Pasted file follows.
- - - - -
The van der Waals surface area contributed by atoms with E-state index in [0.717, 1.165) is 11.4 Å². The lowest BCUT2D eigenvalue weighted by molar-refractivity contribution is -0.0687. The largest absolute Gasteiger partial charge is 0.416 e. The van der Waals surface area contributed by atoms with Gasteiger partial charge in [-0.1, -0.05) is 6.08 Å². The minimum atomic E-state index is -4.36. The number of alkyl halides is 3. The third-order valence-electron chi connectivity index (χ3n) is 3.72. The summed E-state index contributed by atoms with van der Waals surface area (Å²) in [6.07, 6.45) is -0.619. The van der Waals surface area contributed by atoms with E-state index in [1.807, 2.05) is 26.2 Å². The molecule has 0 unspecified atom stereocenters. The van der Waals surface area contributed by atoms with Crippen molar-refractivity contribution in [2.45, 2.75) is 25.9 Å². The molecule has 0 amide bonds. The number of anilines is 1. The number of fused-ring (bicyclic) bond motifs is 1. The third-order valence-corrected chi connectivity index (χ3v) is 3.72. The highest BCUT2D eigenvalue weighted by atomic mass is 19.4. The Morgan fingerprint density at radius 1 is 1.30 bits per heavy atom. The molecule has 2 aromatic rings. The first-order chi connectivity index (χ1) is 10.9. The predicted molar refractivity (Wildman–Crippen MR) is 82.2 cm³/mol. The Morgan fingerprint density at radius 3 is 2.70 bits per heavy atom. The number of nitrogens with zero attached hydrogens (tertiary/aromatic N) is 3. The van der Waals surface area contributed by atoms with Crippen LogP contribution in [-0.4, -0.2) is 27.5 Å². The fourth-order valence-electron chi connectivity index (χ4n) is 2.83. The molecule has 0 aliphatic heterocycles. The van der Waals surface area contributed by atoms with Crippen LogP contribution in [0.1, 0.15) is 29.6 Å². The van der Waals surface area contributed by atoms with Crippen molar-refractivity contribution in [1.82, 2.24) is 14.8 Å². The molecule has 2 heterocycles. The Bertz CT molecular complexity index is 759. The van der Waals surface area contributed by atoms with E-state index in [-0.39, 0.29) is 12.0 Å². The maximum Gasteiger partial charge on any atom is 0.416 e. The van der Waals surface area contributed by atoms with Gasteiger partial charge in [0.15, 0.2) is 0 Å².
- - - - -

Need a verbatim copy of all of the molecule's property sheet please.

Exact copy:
The van der Waals surface area contributed by atoms with E-state index in [0.717, 1.165) is 11.4 Å². The lowest BCUT2D eigenvalue weighted by molar-refractivity contribution is -0.0687. The largest absolute Gasteiger partial charge is 0.416 e. The van der Waals surface area contributed by atoms with Gasteiger partial charge in [-0.1, -0.05) is 6.08 Å². The minimum atomic E-state index is -4.36. The number of alkyl halides is 3. The third-order valence-electron chi connectivity index (χ3n) is 3.72. The summed E-state index contributed by atoms with van der Waals surface area (Å²) in [6.07, 6.45) is -0.619. The van der Waals surface area contributed by atoms with E-state index in [1.807, 2.05) is 26.2 Å². The molecule has 0 unspecified atom stereocenters. The van der Waals surface area contributed by atoms with Crippen molar-refractivity contribution in [2.45, 2.75) is 25.9 Å². The molecule has 0 amide bonds. The number of anilines is 1. The number of fused-ring (bicyclic) bond motifs is 1. The third-order valence-corrected chi connectivity index (χ3v) is 3.72. The highest BCUT2D eigenvalue weighted by atomic mass is 19.4. The Morgan fingerprint density at radius 1 is 1.30 bits per heavy atom. The molecule has 2 aromatic rings. The first-order chi connectivity index (χ1) is 10.9. The predicted molar refractivity (Wildman–Crippen MR) is 82.2 cm³/mol. The Morgan fingerprint density at radius 3 is 2.70 bits per heavy atom. The number of nitrogens with zero attached hydrogens (tertiary/aromatic N) is 3. The van der Waals surface area contributed by atoms with Crippen LogP contribution in [-0.4, -0.2) is 27.5 Å². The fourth-order valence-electron chi connectivity index (χ4n) is 2.83. The molecule has 0 aliphatic heterocycles. The van der Waals surface area contributed by atoms with Crippen LogP contribution in [0.1, 0.15) is 29.6 Å². The van der Waals surface area contributed by atoms with Crippen molar-refractivity contribution in [1.82, 2.24) is 14.8 Å². The molecule has 2 heterocycles. The Bertz CT molecular complexity index is 759. The van der Waals surface area contributed by atoms with E-state index in [-0.39, 0.29) is 12.0 Å². The maximum Gasteiger partial charge on any atom is 0.416 e. The van der Waals surface area contributed by atoms with Gasteiger partial charge in [0.15, 0.2) is 0 Å².